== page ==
Draconic Destruction is one of the five Starter Commander Decks, designed to be easy for new players to pick up and learn the ins and outs of Magic: The Gathering's Commander format. These decks start off with relatively low power but with a few upgrades, they can be formidable decks.
Once you’ve played a few games of Commander, however, you’re going to want to start upgrading your deck. While you can always immediately jump into loading your deck up with powerful (and expensive!) cards, sometimes a more budget-friendly approach is best. With these upgrades to your Draconic Destruction deck, you’ll be the master of Dragons in your playgroup.
For all the upgrades in this deck, we tried to keep the price of each individual card under $5 based on TCGPlayer’s Market Price to keep it as budget-friendly as possible, but there will always be variations as prices flux.
10/10 Sarkhan’s Triumph
The first card to include to upgrade your deck would be Sarkhan’s Triumph. This three-mana sorcery lets you search your library for a Dragon creature and add it to your hand. This budget-friendly tutor lets you grab just about every creature in your deck depending on your situation.
It is cheap enough to cast early and prep for a later turn, and late-game Sarkhan’s Triumph can drab a game-winning Dragon. An easy card to cut to include this tutor would be Provoke the Trolls, which is only an okay pump spell.
9/10 Minion Of The Mighty
While notably not a Dragon, Minion of the Mighty can cheat Dragons into play from your hand. Minion of the Mighty is highly dependent on your board state, as without a few good early creatures, you might be sitting with a 0/1 Kobold for a few turns. Keep in mind that you don’t have to just attack with Dragons to trigger its Pack Tactics ability; it only needs you to attack with six power.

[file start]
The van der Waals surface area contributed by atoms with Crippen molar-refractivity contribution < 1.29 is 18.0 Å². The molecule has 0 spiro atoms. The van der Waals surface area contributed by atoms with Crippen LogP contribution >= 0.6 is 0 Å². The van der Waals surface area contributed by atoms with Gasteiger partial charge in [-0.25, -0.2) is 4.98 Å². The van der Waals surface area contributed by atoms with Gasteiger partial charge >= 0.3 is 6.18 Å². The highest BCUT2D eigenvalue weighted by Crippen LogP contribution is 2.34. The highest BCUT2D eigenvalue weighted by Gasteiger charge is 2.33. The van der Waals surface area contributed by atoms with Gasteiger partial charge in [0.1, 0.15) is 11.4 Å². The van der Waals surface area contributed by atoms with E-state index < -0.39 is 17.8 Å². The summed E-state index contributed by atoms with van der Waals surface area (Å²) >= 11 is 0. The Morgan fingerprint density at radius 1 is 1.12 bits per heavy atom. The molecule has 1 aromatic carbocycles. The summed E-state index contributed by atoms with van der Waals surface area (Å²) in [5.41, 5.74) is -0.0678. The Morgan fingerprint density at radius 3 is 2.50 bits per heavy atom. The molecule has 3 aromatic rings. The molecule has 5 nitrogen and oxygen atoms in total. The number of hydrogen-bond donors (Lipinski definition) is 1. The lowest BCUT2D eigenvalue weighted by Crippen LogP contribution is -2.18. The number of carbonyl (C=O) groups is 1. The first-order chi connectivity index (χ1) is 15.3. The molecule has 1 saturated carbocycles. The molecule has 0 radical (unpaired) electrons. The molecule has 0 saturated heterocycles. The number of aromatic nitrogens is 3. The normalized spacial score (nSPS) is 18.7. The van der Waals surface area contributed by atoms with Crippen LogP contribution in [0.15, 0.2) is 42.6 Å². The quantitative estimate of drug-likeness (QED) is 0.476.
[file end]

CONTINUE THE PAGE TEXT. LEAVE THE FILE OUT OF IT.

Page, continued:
You could even load up Minion of the Mighty with six power and attack by itself to trigger its ability. Cutting Loaming Shaman to make room for Minion of the Mighty is a pretty good swap, since the Shaman doesn’t add much to your game plan.
8/10 Kodama’s Reach
If there’s one thing you need in this deck, it's plenty of ramp. Having the right number of spells that can search up lands and mana-producing permanent cards is vital in hitting your land drops and casting your larger creatures on-curve.
You’ll notice that there is already a Cultivate in the Draconic Destruction deck, which is great, but is the only ramp spell in the deck. Ideally, you would want to include a few other ramp spells as well, like Farseek or Rampant Growth, but Kodama’s Reach is a great starting point.
7/10 Savage Ventmaw
Speaking of ramping, Savage Ventmaw is a Dragon that can deal some damage while also adding mana. Whenever Savage Ventmaw attacks you add three red mana and three green mana to your mana pool. This mana doesn’t go away between phases, meaning you can save it until your second main phase to cast a larger dragon or multiple spells.
Savage Ventmaw can replace Demanding Dragon, since the Demanding Dragon only targets a single opponent and sacrificing just one creature likely won’t make that big of a difference to the match.
6/10 Carnelian Orb Of Dragonkind // Jade Orb Of Dragonkind
These two Orbs are so similar that devoting two slots of this list to them seemed unnecessary, since you should be playing both in your deck. The two Orbs add either one red or one green mana respectively, and when you use that mana to cast a Dragon creature, it gains either haste or a +1/+1 counter and hexproof for a turn.